This represents funding provided from sources other than State or federal funding. Sources could include the Port Authority of New York and New Jersey, New Jersey Turnpike Authority, other State agencies, private developers, counties or municipalities.

PANY-NJ

Port Authority of New York and New Jersey funds.

Planning (PL, PL-FTA)

This federal-aid funding category provides funds for the federally mandated transportation planning process conducted within each Metropolitan Planning Organization.

Rail-Highway Grade Crossing (RHC)

This is a federal funding category which is intended to develop and implement safety improvement projects to reduce the number and severity of crashes at public highway-rail grade crossings. Eligible activities include: signing and pavement markings at crossings; active warning devices; crossing surface improvements; sight distance improvements; grade separations; and the closing and consolidation of crossings.

Recreational Trails (REC TRAILS)

New Jersey’s Recreational Trails Program provides grants to public agencies and non-profit organizations for a variety of trail projects. The NJ Department of Environmental Protection, Division of Parks and Forestry, is the administrator of the program.

Safe Routes to Schools (SRTS)

This federal funding category provides funds to the states to substantially improve the ability of primary and middle school students to walk and bicycle to school safely. The program establishes two distinct types of funding opportunities: infrastructure projects (engineering improvements) and non-infrastructure related activities (such as education, enforcement and encouragement programs).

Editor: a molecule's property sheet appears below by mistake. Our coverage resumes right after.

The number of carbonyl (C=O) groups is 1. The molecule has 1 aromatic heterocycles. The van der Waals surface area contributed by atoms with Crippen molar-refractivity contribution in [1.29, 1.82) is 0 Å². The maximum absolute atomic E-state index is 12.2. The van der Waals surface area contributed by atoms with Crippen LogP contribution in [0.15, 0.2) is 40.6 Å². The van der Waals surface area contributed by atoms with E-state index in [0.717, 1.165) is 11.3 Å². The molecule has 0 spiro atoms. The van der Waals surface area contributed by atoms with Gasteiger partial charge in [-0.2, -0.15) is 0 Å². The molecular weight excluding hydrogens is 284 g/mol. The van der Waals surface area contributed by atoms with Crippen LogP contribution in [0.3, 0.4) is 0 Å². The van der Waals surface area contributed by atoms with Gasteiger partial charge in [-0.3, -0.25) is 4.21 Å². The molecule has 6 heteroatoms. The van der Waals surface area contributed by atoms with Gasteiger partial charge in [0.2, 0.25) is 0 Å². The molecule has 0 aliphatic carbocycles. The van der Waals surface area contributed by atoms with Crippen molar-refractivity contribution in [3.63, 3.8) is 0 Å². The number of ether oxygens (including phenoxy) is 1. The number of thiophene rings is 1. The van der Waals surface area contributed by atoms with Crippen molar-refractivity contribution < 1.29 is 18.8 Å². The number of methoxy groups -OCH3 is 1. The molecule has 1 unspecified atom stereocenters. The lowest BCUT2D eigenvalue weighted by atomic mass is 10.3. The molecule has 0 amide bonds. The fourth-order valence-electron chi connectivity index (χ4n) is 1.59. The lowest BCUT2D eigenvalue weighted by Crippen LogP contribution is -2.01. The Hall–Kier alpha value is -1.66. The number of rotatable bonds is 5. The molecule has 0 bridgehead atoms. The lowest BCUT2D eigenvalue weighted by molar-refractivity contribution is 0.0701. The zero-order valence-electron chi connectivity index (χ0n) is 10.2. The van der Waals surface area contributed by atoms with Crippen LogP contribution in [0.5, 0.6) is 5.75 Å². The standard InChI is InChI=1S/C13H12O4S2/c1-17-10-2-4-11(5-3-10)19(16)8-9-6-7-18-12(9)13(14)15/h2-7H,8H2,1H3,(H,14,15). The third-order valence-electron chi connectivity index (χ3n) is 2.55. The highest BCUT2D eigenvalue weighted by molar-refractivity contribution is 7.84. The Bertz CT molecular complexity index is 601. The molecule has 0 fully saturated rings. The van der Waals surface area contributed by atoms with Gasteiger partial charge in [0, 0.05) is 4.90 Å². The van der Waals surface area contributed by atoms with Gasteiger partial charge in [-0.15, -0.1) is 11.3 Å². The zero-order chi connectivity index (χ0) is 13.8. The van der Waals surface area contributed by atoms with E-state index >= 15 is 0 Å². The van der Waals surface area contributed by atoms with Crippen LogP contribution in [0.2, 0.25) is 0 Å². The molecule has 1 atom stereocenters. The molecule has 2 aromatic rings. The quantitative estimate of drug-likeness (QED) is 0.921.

Scenic Byways (SCENIC BYWAY)

This federal funding category recognizes roads having outstanding scenic, historic, cultural, natural, recreational, and archaeological qualities and provides for designation of these roads as National Scenic Byways, All-American Roads or America's Byways.

Statewide Planning and Research (SPR, SPR-FTA)

Federal law requires a percentage of funds allocated to states for highway improvements to be devoted to planning and research activities.

Surface Transportation Program (STP)

The Surface Transportation Program is a federal-aid funding category established under ISTEA, which encompasses funding previously made available under various smaller federal-aid categories as well as a broad, flexible component. Funding must be set aside for safety (STP-SY) and transportation enhancement (STP-TE). Sub-allocations must be made to urbanized and non-urbanized areas (STP-NJ, funding provided to NJTPA; STP-STU, funding provided to DVRPC; STP-SJ, funding provided to SJTPO).